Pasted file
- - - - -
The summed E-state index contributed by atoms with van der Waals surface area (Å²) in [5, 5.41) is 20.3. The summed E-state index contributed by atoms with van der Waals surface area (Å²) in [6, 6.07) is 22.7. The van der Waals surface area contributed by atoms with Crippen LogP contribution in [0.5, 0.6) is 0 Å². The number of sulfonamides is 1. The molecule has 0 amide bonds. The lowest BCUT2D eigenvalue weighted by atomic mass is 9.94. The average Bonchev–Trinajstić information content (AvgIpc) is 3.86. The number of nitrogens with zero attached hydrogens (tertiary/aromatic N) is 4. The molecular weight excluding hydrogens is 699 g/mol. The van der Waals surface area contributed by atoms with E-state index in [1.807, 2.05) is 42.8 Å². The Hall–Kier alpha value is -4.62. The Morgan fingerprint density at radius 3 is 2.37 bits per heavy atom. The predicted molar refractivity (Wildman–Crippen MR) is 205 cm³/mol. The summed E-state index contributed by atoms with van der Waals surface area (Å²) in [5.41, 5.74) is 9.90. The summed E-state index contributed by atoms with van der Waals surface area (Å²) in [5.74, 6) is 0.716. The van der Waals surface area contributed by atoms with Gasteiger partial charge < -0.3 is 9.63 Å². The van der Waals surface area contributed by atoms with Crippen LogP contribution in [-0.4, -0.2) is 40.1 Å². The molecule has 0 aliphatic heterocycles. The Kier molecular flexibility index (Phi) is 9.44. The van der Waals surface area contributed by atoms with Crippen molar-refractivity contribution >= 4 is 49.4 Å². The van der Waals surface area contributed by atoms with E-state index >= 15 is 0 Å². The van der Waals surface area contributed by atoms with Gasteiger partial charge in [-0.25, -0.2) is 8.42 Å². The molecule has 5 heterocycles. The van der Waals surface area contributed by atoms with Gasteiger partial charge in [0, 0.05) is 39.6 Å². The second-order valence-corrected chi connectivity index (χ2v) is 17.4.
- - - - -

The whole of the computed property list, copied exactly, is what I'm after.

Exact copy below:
The summed E-state index contributed by atoms with van der Waals surface area (Å²) in [5, 5.41) is 20.3. The summed E-state index contributed by atoms with van der Waals surface area (Å²) in [6, 6.07) is 22.7. The van der Waals surface area contributed by atoms with Crippen LogP contribution in [0.5, 0.6) is 0 Å². The number of sulfonamides is 1. The molecule has 0 amide bonds. The lowest BCUT2D eigenvalue weighted by atomic mass is 9.94. The average Bonchev–Trinajstić information content (AvgIpc) is 3.86. The number of nitrogens with zero attached hydrogens (tertiary/aromatic N) is 4. The molecular weight excluding hydrogens is 699 g/mol. The van der Waals surface area contributed by atoms with E-state index in [1.807, 2.05) is 42.8 Å². The Hall–Kier alpha value is -4.62. The Morgan fingerprint density at radius 3 is 2.37 bits per heavy atom. The predicted molar refractivity (Wildman–Crippen MR) is 205 cm³/mol. The summed E-state index contributed by atoms with van der Waals surface area (Å²) in [5.41, 5.74) is 9.90. The summed E-state index contributed by atoms with van der Waals surface area (Å²) in [5.74, 6) is 0.716. The van der Waals surface area contributed by atoms with Gasteiger partial charge < -0.3 is 9.63 Å². The van der Waals surface area contributed by atoms with Crippen LogP contribution in [-0.4, -0.2) is 40.1 Å². The molecule has 0 aliphatic heterocycles. The Kier molecular flexibility index (Phi) is 9.44. The van der Waals surface area contributed by atoms with Crippen molar-refractivity contribution >= 4 is 49.4 Å². The van der Waals surface area contributed by atoms with E-state index >= 15 is 0 Å². The van der Waals surface area contributed by atoms with Gasteiger partial charge in [-0.25, -0.2) is 8.42 Å². The molecule has 5 heterocycles. The van der Waals surface area contributed by atoms with Gasteiger partial charge in [0, 0.05) is 39.6 Å². The second-order valence-corrected chi connectivity index (χ2v) is 17.4.